4) If a substance is supposed to be chemically identical to another, why would you take an unquantified, untested product with that substance rather than one of the many FDA-evaluated and approved products containing that substance? And what sort of ethical healthcare provider would recommend that iffy product to his patients “just to see if it helps”, then suggest that if you ever stop taking it, the hot flashes will come back? [Translation: I am absolutely furious at my mother’s Ob/Gyn — he takes her off HRT to protect her, and then suggests she starts chugging his new “all natural”, “bio-identical” concoction twice a day? I cannot wait for ‘his’ product to launch so I can rant about it more specifically…]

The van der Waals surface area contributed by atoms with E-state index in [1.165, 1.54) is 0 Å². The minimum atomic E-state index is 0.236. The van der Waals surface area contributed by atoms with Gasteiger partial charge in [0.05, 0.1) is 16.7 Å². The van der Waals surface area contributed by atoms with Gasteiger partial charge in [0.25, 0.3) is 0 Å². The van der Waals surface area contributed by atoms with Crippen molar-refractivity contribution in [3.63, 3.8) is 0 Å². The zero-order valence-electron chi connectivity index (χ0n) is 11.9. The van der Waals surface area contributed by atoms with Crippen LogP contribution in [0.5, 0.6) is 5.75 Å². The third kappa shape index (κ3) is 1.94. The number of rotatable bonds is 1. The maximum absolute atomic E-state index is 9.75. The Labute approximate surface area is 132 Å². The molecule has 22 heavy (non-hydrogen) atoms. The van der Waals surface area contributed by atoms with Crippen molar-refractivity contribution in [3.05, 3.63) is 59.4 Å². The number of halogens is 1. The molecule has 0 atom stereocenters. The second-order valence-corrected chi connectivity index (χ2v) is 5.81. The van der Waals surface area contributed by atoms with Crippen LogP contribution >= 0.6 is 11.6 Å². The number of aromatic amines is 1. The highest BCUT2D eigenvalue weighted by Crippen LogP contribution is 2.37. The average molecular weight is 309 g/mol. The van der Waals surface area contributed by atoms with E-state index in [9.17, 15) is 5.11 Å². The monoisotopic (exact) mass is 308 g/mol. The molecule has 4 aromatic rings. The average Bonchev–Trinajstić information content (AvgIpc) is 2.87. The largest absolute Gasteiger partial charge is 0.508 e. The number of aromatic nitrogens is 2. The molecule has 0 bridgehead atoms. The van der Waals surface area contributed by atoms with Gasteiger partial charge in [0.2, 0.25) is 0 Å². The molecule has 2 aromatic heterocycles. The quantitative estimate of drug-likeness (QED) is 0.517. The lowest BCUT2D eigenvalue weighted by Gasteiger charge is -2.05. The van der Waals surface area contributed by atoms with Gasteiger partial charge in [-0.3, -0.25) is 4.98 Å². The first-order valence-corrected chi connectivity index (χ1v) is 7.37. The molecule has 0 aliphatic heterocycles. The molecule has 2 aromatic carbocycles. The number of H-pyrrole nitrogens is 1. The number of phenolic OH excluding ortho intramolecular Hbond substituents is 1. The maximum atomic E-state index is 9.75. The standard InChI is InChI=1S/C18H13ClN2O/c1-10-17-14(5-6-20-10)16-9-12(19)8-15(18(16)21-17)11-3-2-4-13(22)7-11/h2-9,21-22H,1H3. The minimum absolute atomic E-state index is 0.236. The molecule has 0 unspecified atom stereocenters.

5) I have worked out what to do with the various dregs in honey jars that accumulate: pour in some medium-grade scotch or bourbon, and let the alcohol dissolve the honey. Then add sparingly to drinks, or even just to a glass of ice then filled with cold water.
Errr. Some of you will know the song that lyric belongs to. The rest, just move along to the actual text: There is nothing like being one of 5 people in a movie theatre — two giddy couples and distraught projectionist — drinking beer, munching on corn chips and watching a reggae icon sing ‘Get up/Stand up’ on the big screen.
Oh, and the encore was Pink Floyd. My ears are just getting around to forgiving me, but I wouldn’t have missed the experience. It topped off a weekend of picnicking, festival-going, and having a wonderful time visiting with good friends.
Must remember to locate a copy of the Austin Lounge Lizards’ cover of “Dark Side of the Moon” for my neighbor….